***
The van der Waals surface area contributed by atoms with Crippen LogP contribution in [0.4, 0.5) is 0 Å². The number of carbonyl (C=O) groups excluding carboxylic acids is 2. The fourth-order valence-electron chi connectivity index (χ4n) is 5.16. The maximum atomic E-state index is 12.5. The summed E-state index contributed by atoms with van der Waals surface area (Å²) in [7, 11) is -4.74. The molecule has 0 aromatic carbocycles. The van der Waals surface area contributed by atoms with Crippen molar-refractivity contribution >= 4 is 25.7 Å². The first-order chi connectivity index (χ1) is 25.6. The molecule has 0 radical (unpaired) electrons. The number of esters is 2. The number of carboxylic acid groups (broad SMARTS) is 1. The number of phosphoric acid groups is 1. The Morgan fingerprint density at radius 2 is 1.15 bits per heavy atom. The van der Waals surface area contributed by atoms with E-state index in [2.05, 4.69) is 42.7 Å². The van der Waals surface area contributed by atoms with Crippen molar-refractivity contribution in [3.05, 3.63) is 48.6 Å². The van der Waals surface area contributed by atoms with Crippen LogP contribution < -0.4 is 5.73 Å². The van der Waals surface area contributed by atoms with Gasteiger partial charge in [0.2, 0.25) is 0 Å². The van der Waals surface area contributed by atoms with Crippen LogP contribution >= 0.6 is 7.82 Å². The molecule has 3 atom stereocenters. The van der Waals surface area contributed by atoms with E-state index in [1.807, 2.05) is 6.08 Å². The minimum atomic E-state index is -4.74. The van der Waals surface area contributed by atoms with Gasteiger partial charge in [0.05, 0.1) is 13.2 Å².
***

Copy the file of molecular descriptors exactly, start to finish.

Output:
The van der Waals surface area contributed by atoms with Crippen LogP contribution in [0.4, 0.5) is 0 Å². The number of carbonyl (C=O) groups excluding carboxylic acids is 2. The fourth-order valence-electron chi connectivity index (χ4n) is 5.16. The maximum atomic E-state index is 12.5. The summed E-state index contributed by atoms with van der Waals surface area (Å²) in [7, 11) is -4.74. The molecule has 0 aromatic carbocycles. The van der Waals surface area contributed by atoms with Crippen molar-refractivity contribution >= 4 is 25.7 Å². The first-order chi connectivity index (χ1) is 25.6. The molecule has 0 radical (unpaired) electrons. The number of esters is 2. The number of carboxylic acid groups (broad SMARTS) is 1. The number of phosphoric acid groups is 1. The Morgan fingerprint density at radius 2 is 1.15 bits per heavy atom. The van der Waals surface area contributed by atoms with E-state index in [2.05, 4.69) is 42.7 Å². The van der Waals surface area contributed by atoms with Crippen molar-refractivity contribution in [3.05, 3.63) is 48.6 Å². The van der Waals surface area contributed by atoms with Crippen LogP contribution < -0.4 is 5.73 Å². The van der Waals surface area contributed by atoms with Gasteiger partial charge in [0.2, 0.25) is 0 Å². The van der Waals surface area contributed by atoms with Crippen LogP contribution >= 0.6 is 7.82 Å². The molecule has 3 atom stereocenters. The van der Waals surface area contributed by atoms with E-state index in [1.807, 2.05) is 6.08 Å². The minimum atomic E-state index is -4.74. The van der Waals surface area contributed by atoms with Gasteiger partial charge in [0.05, 0.1) is 13.2 Å².